I've used Athena really effectively to solve similar problems. If your data storage is relatively small and/or your queries relatively infrequent, JSON can be a good fit. As one of those dimensions expands, you can decrease costs/increase performance by converting to Parquet and compressing.

I am replying to you as an engineer at an IoT company that provides SaaS in AWS for the data our devices produce. To solve this problem, we transmit our data in a proprietary "raw" binary format that then gets parsed into a protobuf. All data for a given UTC day is appended to this protobuf file and hosted in S3. Retrieving data requires downloading the protobuf file from S3, unmarshalling the protobuf, and finding the entry you care about.

If you are considering using plain files instead of a DB server, you could try a compromise and use an embedded key-value store like RocksDB, LevelDB, BadgerDB etc.

It's local storage only, limited query capabilities depending on the DB, but should be extremely fast.

Why not use a timeseries database, like http://btrdb.io?

well if you need indexed lookups, then use a database

if you're doing "table scan" processing of entire datasets, sure just-a-bunch-of-files would work too.

Databases can be surprisingly fast for things like that, since high performance file i/o is full of tricky/annoying stuff that databases have already optimized for.

Depending on your size / budget / needs Snowflake may interest you. https://www.snowflake.com/product/architecture/.

I haven't used it but have been given a presentation by them on it, and it was very very good.

They store data in S3 and use FoundationDB for indexes. You can feed it JSON and it'll index it and let you query it on a massive scale shockingly fast.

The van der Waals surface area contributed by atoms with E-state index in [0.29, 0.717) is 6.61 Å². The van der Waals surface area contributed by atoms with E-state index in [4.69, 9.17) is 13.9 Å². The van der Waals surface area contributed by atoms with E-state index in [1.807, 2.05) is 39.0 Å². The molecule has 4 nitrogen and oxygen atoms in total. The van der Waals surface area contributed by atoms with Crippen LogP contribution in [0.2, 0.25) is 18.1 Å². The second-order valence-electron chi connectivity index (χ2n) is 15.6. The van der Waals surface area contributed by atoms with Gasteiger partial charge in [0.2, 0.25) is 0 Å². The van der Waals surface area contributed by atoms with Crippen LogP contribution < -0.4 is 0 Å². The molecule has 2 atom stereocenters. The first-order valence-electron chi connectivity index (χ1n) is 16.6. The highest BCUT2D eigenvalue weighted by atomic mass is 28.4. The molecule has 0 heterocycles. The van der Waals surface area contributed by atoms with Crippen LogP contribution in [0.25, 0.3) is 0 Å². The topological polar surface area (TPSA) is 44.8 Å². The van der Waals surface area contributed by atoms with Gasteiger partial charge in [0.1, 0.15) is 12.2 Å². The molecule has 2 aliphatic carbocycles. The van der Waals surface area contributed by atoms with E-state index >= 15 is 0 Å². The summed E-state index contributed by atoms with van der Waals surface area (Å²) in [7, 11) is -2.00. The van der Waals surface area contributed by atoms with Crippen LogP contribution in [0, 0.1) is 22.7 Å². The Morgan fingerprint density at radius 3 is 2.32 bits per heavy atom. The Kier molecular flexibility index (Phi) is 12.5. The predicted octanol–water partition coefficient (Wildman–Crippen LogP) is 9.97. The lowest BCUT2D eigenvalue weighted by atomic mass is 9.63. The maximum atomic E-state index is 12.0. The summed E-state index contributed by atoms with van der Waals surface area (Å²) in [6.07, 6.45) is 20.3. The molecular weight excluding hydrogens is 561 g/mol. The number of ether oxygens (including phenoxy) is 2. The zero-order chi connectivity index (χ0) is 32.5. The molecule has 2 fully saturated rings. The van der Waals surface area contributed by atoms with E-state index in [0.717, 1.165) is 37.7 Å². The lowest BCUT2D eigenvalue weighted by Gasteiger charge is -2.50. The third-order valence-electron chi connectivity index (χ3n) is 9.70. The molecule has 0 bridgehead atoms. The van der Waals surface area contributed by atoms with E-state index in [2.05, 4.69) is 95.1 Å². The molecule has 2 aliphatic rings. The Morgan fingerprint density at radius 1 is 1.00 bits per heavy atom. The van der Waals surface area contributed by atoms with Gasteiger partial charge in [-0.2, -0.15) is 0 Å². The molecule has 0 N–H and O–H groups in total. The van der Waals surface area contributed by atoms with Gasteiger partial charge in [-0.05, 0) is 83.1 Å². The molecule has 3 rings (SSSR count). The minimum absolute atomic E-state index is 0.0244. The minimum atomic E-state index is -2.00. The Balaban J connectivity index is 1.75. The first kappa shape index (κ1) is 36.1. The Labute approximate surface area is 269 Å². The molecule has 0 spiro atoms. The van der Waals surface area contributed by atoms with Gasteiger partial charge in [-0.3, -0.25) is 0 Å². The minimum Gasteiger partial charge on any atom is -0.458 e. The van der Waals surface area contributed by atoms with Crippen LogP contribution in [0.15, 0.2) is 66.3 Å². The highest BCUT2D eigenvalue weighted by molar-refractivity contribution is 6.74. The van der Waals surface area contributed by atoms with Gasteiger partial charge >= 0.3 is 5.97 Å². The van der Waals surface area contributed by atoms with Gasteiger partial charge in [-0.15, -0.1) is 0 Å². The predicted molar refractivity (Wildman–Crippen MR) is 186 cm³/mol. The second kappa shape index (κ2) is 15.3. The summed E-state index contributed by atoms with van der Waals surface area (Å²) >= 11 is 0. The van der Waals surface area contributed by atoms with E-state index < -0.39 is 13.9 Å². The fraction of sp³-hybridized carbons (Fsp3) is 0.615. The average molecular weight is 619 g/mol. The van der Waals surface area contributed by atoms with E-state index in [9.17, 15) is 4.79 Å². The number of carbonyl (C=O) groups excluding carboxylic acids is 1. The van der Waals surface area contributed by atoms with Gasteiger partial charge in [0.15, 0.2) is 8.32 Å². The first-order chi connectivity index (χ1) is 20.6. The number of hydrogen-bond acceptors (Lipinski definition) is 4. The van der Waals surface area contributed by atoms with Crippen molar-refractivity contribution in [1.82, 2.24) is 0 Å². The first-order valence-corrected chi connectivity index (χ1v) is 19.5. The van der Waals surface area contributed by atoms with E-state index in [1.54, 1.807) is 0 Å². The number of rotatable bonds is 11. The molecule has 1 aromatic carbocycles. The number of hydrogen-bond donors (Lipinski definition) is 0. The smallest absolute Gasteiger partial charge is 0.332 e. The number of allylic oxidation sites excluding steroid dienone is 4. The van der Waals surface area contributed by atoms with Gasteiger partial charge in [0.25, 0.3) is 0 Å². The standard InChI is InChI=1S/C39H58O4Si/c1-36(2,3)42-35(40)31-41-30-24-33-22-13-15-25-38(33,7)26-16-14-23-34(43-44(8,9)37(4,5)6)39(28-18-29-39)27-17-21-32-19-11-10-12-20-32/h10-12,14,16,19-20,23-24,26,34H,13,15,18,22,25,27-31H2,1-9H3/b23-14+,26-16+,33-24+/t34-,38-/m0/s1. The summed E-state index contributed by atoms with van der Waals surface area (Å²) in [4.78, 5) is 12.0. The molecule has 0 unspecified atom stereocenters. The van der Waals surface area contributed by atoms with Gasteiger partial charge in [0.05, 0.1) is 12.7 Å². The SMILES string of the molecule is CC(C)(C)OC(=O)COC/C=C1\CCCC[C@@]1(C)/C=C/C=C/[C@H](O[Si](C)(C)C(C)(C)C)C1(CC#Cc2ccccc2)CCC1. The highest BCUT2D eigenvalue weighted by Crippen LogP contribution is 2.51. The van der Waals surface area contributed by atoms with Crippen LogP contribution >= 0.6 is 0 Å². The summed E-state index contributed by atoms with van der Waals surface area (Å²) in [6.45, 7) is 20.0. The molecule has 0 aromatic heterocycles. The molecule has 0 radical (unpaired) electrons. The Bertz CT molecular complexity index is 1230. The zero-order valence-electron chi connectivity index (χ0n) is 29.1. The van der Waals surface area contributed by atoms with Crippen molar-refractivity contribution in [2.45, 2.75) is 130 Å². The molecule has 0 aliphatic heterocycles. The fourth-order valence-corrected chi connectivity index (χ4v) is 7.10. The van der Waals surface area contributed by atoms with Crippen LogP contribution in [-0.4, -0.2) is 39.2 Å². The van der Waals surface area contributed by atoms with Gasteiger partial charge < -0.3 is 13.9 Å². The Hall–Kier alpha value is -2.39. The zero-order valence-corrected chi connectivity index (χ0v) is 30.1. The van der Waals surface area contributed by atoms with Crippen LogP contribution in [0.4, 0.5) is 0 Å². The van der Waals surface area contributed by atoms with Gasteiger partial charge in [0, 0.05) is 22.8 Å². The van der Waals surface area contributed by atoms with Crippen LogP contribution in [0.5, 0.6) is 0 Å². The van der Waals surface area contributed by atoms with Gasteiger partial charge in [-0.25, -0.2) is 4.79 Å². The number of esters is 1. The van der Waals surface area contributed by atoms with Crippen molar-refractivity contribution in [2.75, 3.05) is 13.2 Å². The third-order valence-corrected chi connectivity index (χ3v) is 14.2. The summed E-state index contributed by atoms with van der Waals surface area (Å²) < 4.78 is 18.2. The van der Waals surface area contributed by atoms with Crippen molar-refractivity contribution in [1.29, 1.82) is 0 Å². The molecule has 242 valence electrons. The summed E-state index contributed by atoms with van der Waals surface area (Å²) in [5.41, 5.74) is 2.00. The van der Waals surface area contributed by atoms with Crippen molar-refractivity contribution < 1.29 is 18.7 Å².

Obviously they are not aimed at small hobby projects but if your project has money / serious product depending on your needs it's well worth looking at.

On the S3 cheaper / smaller end you can batch up data daily / weekly etc. So the landing bucket acts as a queue that gets processed creating daily batch files from the small files aggregated together. You can then take the daily batches to create weekly batches etc etc, essentially partitioning. This will reduce the total number of files needed to query. If you use deterministic names based on how you plan to query this can also reduce the number of files you need to list / parse. When batching / re-partitioning the data you can also use the Apache Parquet format to compress a little better + also import in some of the querying tools out there.

I've written my fare share of performant code over the years, but this is some next level shit. I've been reading it the last few hours. The only question I have is what is the term for that place considered two degrees past black magic? Since you live there, I have to assume you know the name.